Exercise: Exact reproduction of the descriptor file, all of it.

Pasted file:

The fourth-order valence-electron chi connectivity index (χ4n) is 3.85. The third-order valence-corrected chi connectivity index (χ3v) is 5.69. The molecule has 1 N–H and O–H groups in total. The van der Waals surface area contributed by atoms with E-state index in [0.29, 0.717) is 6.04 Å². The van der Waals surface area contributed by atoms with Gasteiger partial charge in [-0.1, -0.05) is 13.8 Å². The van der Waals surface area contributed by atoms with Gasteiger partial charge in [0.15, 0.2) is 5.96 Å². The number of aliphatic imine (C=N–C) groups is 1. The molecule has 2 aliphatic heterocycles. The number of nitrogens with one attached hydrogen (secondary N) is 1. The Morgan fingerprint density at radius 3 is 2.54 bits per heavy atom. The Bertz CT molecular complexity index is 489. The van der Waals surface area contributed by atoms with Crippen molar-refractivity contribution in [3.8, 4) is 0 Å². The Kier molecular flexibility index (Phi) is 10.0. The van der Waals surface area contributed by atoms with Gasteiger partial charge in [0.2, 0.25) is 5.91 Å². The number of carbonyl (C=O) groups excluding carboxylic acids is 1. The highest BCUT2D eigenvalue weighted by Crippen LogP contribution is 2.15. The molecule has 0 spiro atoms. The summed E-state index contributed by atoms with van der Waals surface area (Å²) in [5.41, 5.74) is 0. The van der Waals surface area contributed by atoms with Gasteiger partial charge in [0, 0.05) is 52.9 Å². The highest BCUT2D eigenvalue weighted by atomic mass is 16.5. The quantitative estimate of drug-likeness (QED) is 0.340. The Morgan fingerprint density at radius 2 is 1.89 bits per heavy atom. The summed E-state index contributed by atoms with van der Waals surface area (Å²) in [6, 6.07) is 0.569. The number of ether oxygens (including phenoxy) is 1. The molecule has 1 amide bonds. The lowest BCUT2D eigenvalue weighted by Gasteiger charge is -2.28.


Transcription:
The fourth-order valence-electron chi connectivity index (χ4n) is 3.85. The third-order valence-corrected chi connectivity index (χ3v) is 5.69. The molecule has 1 N–H and O–H groups in total. The van der Waals surface area contributed by atoms with E-state index in [0.29, 0.717) is 6.04 Å². The van der Waals surface area contributed by atoms with Gasteiger partial charge in [-0.1, -0.05) is 13.8 Å². The van der Waals surface area contributed by atoms with Gasteiger partial charge in [0.15, 0.2) is 5.96 Å². The number of aliphatic imine (C=N–C) groups is 1. The molecule has 2 aliphatic heterocycles. The number of nitrogens with one attached hydrogen (secondary N) is 1. The Morgan fingerprint density at radius 3 is 2.54 bits per heavy atom. The Bertz CT molecular complexity index is 489. The van der Waals surface area contributed by atoms with Crippen molar-refractivity contribution in [3.8, 4) is 0 Å². The Kier molecular flexibility index (Phi) is 10.0. The van der Waals surface area contributed by atoms with Gasteiger partial charge in [0.2, 0.25) is 5.91 Å². The number of carbonyl (C=O) groups excluding carboxylic acids is 1. The highest BCUT2D eigenvalue weighted by Crippen LogP contribution is 2.15. The molecule has 0 spiro atoms. The summed E-state index contributed by atoms with van der Waals surface area (Å²) in [5.41, 5.74) is 0. The van der Waals surface area contributed by atoms with Gasteiger partial charge in [0, 0.05) is 52.9 Å². The highest BCUT2D eigenvalue weighted by atomic mass is 16.5. The quantitative estimate of drug-likeness (QED) is 0.340. The Morgan fingerprint density at radius 2 is 1.89 bits per heavy atom. The summed E-state index contributed by atoms with van der Waals surface area (Å²) in [6, 6.07) is 0.569. The number of ether oxygens (including phenoxy) is 1. The molecule has 1 amide bonds. The lowest BCUT2D eigenvalue weighted by Gasteiger charge is -2.28.